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Do you have any crucial college admission tips any high school student should be aware of?

I'm a sophomore in high school and I started thinking about college and my future plans. I was wondering if there are any important information to take into consideration when applying for colleges. #college #college-admissions #future-careers

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Matthew’s Answer

Luka, this is a great question to consider, especially as you mark the halfway point of your sophomore year. The biggest tips I could give you are as follows:




  • Take challenging courses with the hope of a) doing well and b) expanding your academic growth. You can take a specific class because you're interested in the subject (i.e., English, Chemistry, etc.), but you might not necessarily grow because the content isn't challenging or the instructor isn't an effective teacher. One of the biggest things I've seen from counseling students over the past several years is that their transcript is usually very good, but their academic growth isn't necessarily as substantial as they'd like to believe. Be intentional about how YOU want to grow!




  • Get involved with things you're passionate about AND show how your presence and leadership made a difference (i.e., student membership increased, led team to more victories, presented at a leadership conference, etc.) Colleges want to see what kind of person you are, not just in the classroom but in other areas of your life. The more you show evidence of how much you're wiling to work to create positive changes for others and the communities around you, the more likely they'll be to offer admission and some strong financial aid packages.




  • It might sound silly, but be intentional about how you'd like to grow, and then go there. As an example, I wound up going to a college five hours away from home, so there was no going home on the weekends, and I had to figure out a lot of things for myself for the first time. It wasn't easy at first, but I grew a lot from the experience, and I'm positive other students would say the same.




I hope all of this is helpful. I'm confident you can keep doing well - do the best you can, and watch what happens :)


Best of luck,
Matt

Thank you comment icon Thank you so much! Your tips were helpful and I will definitely consider them for my future. Luka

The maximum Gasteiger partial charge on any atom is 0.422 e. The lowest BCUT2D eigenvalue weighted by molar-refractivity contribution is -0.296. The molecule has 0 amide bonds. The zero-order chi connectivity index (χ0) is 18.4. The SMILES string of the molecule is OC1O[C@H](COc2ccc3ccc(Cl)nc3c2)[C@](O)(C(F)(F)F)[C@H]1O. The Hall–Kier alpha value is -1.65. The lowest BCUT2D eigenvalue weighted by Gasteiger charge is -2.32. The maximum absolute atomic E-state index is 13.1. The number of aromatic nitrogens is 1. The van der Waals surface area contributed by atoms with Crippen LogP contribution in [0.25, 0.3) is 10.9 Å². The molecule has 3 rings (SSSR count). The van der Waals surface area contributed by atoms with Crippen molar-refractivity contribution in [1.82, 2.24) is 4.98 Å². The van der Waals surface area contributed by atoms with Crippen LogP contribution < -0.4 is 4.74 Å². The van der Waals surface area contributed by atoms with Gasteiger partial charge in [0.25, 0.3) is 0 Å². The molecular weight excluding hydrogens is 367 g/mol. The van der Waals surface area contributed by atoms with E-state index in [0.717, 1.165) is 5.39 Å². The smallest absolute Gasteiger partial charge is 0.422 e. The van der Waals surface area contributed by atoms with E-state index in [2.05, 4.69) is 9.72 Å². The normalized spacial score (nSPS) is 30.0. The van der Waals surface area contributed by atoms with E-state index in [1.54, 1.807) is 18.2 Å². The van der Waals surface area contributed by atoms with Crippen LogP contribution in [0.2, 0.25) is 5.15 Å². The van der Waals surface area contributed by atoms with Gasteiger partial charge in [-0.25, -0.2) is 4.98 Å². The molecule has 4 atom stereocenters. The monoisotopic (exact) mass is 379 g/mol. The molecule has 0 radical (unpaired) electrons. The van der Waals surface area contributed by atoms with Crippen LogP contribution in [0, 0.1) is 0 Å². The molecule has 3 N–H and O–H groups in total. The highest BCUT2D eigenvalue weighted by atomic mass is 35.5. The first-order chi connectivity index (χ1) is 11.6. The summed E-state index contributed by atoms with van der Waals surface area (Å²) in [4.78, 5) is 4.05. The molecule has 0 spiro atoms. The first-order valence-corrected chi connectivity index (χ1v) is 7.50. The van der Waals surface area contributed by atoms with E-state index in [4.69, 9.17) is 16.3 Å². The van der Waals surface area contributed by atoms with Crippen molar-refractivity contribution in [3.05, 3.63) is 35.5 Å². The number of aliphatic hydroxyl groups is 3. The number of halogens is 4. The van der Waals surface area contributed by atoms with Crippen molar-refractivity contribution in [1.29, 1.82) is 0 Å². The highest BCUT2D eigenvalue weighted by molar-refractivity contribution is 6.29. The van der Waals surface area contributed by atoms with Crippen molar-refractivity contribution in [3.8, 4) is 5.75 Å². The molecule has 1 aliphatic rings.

Thank you comment icon You're very welcome :) I'm happy to help. Matthew Armes, MS, NCC, NCSC, LPC
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Liuv’s Answer

Hey man, SAT exams is something I have an issue with. How are you going to put all this unwanted pressure on 16-17 year old. Like come on. Their future depends on 1 exam while ignoring the all 4 years of preparation. If you aren't sure what you want to study and aren't expecting a lot of scholarships or financial help from schools or your parents, just go to Community College. They do not require SAT exams you do have to take the placement exams. I recommend taking 2 at most per day and have a day off between exams. I have my bachelors and never took my SATs because that stress seemed to awful. But if you want to go to a big school and do not mind loans then yes study hard for your SATs so you get accepted at a big school. I loved staying local because I lived at home and didn't take out loans. Thank God for my parents.
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Nicole’s Answer

Hi Luka G. I see that you posted this question a little while ago so I hope my answer to you (or others who may read this response) is still helpful.

Do your best to give yourself enough time. Depending on your interests and the types and quantity of schools you plan to apply to, it will be important to submit an application package that is the best representation of you. Your clearest writing (or verbal language if an interview is part of the process). Your best essays. A thoughtful representation of your participation and/or leadership skills in school clubs or teams. Getting written recommendations. With all of the exciting things that can happen during your last years in high school plus completing standardized testing, the college application process can add another layer of stress. But individuals can minimize that stress level by carving out time to do their very best when applying to the schools of their choice.

Hope you find this answer helpful and best of luck to you!
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